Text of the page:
As a result of the coronavirus pandemic, many businesses are facing unprecedented uncertainties around business continuity. The government has introduced new public health measures, which state that all non-essential businesses should close until 12th April 2020.
These measures have widespread implications for so many businesses across Ireland. And the restrictions will certainly put these businesses to the test when it comes to survival. Orpen Franks Solicitors LLP wants to offer some practical advice on business continuity during the current pandemic.
1. Cash Flow
This is the most important area to look at for business survival in the coming weeks and indeed months. Tight cash flow is essential because as there is no timeline as to when this current pandemic will end. A business should review their cash flow carefully and ask the following questions:
- What income are you due to receive in the coming weeks?
- How much income do you need to trade?
- Can you follow up on any outstanding debts?
- Can you avail of the range of supports available from the government?
2. Cutting Costs
A business should cut unnecessary costs where they can. There may be some tough decisions to make. You should ask the following questions:
- Can you reduce expenditure on non-essentials?
- Can you renegotiate outstanding debts / interest rates?
- Temporarily lay-off staff?
- Consider scaling back operations?
3. Minutes of Meetings
A business should keep minutes of every decision and outline the reasons for doing same. After this is all over and down the line something could crop up. Then you will require a record of why that decision was implemented.
4. Leases and Landlords
It is easy to foresee that there may be defaults in rental payments over the coming weeks. If you are in this situation, the best advice is to speak to your landlord in advance, Then, you can try to agree a workable solution. It is expected that a reasonable level of forbearance will be shown.
In the event you are unable to pay suppliers, you should contact them as early as possible. The commercial reality is that many suppliers may extend credit terms in order to maintain the business relationship. Be mindful however that your suppliers are also likely to be answerable to landlords, banks etc.
6. Government Assistance
Look at what assistance the Government is providing:
- Payment Breaks – Ireland’s five main banks, AIB, Bank of Ireland, KBC, Permanent TSB and Ulster Bank have all agreed to payment breaks. They’ll provide their business customers with breaks of up to 3 months on business loans who are affected by COVID-19. If you wish to avail of these payment breaks, you should contact your bank as early as possible. This will not affect a customer’s credit rating.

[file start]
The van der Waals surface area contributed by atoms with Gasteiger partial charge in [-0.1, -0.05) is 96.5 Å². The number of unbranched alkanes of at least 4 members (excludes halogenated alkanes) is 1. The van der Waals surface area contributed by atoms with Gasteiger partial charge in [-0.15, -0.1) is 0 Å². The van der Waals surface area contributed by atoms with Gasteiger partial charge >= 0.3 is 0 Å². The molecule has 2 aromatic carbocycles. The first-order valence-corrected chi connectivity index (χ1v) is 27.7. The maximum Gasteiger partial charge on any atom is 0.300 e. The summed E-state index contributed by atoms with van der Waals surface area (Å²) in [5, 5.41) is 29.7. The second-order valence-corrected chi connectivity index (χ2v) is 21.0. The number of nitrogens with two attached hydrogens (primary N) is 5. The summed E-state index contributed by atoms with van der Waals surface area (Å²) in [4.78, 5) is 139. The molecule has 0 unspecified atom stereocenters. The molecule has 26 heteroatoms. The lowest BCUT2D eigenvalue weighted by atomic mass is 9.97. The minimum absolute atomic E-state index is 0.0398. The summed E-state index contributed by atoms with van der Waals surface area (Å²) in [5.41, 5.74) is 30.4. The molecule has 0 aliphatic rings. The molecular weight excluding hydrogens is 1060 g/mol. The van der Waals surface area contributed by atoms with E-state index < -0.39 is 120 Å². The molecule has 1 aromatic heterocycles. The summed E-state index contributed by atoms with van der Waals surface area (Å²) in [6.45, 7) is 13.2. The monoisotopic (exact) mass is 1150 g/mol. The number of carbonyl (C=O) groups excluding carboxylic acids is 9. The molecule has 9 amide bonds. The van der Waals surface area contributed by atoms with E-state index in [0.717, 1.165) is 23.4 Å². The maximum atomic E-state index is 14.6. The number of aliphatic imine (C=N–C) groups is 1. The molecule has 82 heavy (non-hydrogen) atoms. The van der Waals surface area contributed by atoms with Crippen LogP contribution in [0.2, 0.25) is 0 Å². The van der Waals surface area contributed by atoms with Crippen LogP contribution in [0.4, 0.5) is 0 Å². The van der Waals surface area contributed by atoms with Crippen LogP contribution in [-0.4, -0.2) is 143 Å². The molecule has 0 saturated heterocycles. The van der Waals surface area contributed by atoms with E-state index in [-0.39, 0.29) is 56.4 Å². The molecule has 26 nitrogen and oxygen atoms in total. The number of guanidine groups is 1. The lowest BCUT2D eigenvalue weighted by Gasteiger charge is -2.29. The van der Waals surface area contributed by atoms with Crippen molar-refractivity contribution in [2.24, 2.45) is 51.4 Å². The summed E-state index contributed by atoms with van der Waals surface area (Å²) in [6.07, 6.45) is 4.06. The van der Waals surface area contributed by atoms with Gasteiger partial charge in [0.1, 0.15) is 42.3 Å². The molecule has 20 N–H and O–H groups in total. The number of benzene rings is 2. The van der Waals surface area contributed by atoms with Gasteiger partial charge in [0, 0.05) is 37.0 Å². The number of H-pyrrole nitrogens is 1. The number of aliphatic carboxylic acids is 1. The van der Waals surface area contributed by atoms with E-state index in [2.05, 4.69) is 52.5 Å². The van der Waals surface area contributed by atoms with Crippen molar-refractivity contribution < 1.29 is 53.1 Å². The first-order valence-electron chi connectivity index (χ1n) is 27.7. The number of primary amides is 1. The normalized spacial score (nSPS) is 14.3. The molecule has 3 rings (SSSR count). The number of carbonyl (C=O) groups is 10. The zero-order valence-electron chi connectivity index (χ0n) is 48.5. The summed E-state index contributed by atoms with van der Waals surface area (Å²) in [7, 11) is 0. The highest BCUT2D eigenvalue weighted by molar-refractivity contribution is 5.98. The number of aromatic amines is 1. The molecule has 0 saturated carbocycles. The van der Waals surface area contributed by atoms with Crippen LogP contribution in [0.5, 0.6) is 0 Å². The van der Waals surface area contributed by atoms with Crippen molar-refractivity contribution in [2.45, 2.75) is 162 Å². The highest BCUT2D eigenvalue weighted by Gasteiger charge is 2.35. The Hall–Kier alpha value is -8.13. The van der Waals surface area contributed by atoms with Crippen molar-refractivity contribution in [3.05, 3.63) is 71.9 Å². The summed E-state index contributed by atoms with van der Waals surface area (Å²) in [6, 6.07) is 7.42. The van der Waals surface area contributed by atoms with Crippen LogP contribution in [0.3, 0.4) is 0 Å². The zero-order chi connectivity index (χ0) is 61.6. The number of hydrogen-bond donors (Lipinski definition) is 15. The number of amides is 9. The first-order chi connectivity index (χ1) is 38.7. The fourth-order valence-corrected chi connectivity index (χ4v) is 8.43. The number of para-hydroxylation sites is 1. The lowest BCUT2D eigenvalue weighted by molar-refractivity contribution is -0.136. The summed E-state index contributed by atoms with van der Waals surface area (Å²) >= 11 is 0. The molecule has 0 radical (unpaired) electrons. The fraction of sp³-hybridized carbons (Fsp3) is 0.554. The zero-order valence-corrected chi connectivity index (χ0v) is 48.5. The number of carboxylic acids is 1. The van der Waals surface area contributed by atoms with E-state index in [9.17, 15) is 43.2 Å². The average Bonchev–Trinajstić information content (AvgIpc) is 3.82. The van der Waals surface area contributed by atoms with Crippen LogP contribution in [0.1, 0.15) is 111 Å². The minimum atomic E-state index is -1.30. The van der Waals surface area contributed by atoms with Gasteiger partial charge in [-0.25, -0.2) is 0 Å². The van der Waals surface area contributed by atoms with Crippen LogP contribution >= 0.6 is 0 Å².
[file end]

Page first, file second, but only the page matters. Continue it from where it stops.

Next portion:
- Commercial Rates – the government has agreed that local authorities should defer rates payments due from the most immediately affected businesses. The deferral runs until the end of May. The affected businesses are primarily in the retail, hospitality, leisure and childcare sectors.
- VAT – Applications of interest to late payments of VAT are suspended for January/February. This is effectively a VAT payment deferral. Application of interest to late payments of employer PAYE (income tax) liabilities suspended for February/March. This is effectively a payment deferral.
- Debt – All debt enforcement is suspended until further notice by the Revenue Commissioners.
- Credit Cards – a small but important change for many businesses. The limit for contactless credit card payments has been raised from €30.00 to €50.00.
- Employees –You may have been temporarily/permanently laid off, asked to stay home, or are not getting money from an employer. If so, you can apply for the COVID-19 Pandemic Unemployment Payment. The Government has introduced a COVID-19 Pandemic Unemployment Payment. It is paid at a flat rate of €350.00 per week for the duration of the pandemic emergency. Payment is made by electronic transfer into your bank account. It will be paid into your bank account every Tuesday once your application is processed.
- Employers –If you’ve lost at least 25% of your trade, employers can claim 70 percent of their employees’ net wage back. It’s through the Temporary COVID-19 Wage Subsidy Scheme and there’s a limit of up to a maximum of €410.00. Employers have to sign up to the scheme through Revenue.
- Strategic Banking Corporation of Ireland (SBCI) – is currently working to finalise the terms and conditions of the €200 million SBCI COVID -19 Working Capital Scheme and the eligibility application process for this.
- Enterprise Ireland – has a number of supports available to mitigate the impact of COVID-19. A €200 million Package for Enterprise Supports including a Rescue and Restructuring Scheme is available through Enterprise Ireland. A Finance in Focus grant of 7,200 will be available to Enterprise Ireland and Údarás na Gaeltachta clients.
- The Government’s SME Credit Guarantee Scheme – It offers loans of €10,000 up to €1 million which you would not avail of under normal lending terms. Find out more here about the scheme.
- The maximum loan available from Microfinance Ireland has been increased from €25,0000 to €50,000. These loans are now interest free with no repayments for 6 months.
- Local Enterprise Offices in every county will be providing vouchers up to €2,500.
IBEC, the business and employer association for organisations based in Ireland launched a new report that details the range of proposals for Government to effectively address the profound economic fallout of COVID-19 crisis. The report outlines a two-stage strategy of (a) Mitigation and Preservation and (b) Reboot and Recovery. The detailed report can be found here.
If your business has been affected by the coronavirus pandemic and you are having business difficulties, you should seek professional advice. If you have any queries on the above, please contact us on 003531 637 6200 or email firstname.lastname@example.org.